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Optimising JavaScript Bundles with webpack-bundle-analyzer

by Zac Colley

If your JavaScript files are large in size it can take a long time to:

Waiting is not a great user-experience.

So we need to send less JavaScript to our users but sometimes it's hard to know what is in your JavaScript bundle.

The JavaScript output from Webpack can look quite different from the code in your editor.

A tool like Babel converts the JavaScript to ES5 to support older browsers. Your libraries/dependencies will be imported. And after that it can be minified.

How can we tell what we need and don't in our JavaScript bundle?


This is where Webpack Bundle Analyzer comes in. It can let you see a visual and interactive tree of files.

This includes your dependencies like node_modules. From there you can remove and replace code to make your bundle smaller.

Screenshot of Webpack Bundle Analyzer

For example, you can add this as a plugin in your Webpack config:

const { BundleAnalyzerPlugin } = require("webpack-bundle-analyzer");

module.exports = {
plugins: [new BundleAnalyzerPlugin()]

Then to launch the tool in your browser, you run these commands:

webpack --profile --json > stats.json
webpack-bundle-analyzer bundle/output/path/stats.json

Check out the README for webpack-bundle-analyzer on npm for the full instructions.

An example of optimisation on the Beano website

On we use Webpack and have started reducing our JavaScript bundle size.

In February we checked our main bundle size using webpack-bundle-analyzer. It was a disappointing 452.78 KB. (Please don't judge this bundle size, we're working on it... )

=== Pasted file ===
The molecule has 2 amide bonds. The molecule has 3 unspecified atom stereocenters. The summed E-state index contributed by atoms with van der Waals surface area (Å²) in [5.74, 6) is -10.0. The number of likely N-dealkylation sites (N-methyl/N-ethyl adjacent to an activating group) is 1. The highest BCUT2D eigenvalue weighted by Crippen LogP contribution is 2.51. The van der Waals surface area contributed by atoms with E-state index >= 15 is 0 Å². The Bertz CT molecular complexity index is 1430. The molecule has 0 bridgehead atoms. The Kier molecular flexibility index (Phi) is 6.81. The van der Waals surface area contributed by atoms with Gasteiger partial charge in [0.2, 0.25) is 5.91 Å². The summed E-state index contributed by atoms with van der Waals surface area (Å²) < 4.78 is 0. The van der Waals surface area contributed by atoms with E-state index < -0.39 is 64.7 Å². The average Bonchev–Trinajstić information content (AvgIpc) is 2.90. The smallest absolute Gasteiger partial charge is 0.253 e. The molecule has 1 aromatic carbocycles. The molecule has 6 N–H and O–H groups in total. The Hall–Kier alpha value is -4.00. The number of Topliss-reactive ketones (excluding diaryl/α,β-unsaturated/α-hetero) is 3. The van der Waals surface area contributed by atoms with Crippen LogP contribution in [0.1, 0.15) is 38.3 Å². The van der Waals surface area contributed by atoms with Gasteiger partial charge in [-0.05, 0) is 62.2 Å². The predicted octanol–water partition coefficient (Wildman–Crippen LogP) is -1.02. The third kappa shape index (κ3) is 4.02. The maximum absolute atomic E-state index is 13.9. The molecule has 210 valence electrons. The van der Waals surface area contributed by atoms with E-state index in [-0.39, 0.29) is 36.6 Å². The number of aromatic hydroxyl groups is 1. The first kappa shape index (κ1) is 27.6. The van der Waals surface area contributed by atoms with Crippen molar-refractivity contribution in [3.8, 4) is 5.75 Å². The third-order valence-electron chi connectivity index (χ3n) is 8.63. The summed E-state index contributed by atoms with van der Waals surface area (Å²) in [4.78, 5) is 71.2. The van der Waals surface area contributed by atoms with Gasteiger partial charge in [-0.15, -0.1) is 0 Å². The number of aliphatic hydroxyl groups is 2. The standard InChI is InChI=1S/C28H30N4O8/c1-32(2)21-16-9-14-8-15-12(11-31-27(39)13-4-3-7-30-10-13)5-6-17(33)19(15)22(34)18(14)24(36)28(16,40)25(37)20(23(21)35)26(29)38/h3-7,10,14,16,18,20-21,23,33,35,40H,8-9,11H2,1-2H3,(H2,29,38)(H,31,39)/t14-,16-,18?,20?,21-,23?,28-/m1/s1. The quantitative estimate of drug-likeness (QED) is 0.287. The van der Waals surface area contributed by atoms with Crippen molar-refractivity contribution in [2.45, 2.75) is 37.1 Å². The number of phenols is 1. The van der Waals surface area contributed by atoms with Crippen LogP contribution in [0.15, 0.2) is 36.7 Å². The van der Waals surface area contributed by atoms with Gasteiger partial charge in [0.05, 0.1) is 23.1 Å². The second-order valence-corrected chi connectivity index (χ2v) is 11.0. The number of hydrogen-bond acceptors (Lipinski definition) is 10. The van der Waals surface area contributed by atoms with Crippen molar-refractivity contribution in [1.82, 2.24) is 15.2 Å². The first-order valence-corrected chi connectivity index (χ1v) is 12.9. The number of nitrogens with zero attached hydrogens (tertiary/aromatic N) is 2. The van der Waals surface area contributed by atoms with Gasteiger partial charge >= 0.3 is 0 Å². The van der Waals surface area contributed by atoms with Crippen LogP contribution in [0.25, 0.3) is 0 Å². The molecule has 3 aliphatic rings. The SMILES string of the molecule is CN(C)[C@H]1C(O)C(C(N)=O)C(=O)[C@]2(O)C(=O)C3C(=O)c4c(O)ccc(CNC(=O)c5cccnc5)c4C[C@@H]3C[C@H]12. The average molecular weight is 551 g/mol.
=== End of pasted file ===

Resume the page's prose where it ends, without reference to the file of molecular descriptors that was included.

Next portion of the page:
One of the first things we noticed was that we had a lot of images inlined in our bundle.

There is a feature of the Webpack loader "url-loader" which lets you embed DataURLs into your JavaScript. An image is inlined if it is under a certain size threshold.

Before we made changes our threshold was at 10000 bytes or 10 KB:

  loader: "url-loader",
options: {
limit: 10000
// ...

The idea with url-loader is you can get a performance improvement if the size of the images are small. Doing many different requests for your JavaScript and images can take a while.

Yet we had so many images under this 10 KB threshold it increased the size of our bundle. We changed our threshold to 500 bytes and reduced our main bundle size to from 452.78 KB to 339.96 KB. Yes!

Keep optimising

We hope this post inspires you to have a dig round and reduce the size of your JavaScript bundle.

Remember the best way to avoid this is to write less JavaScript in the first place.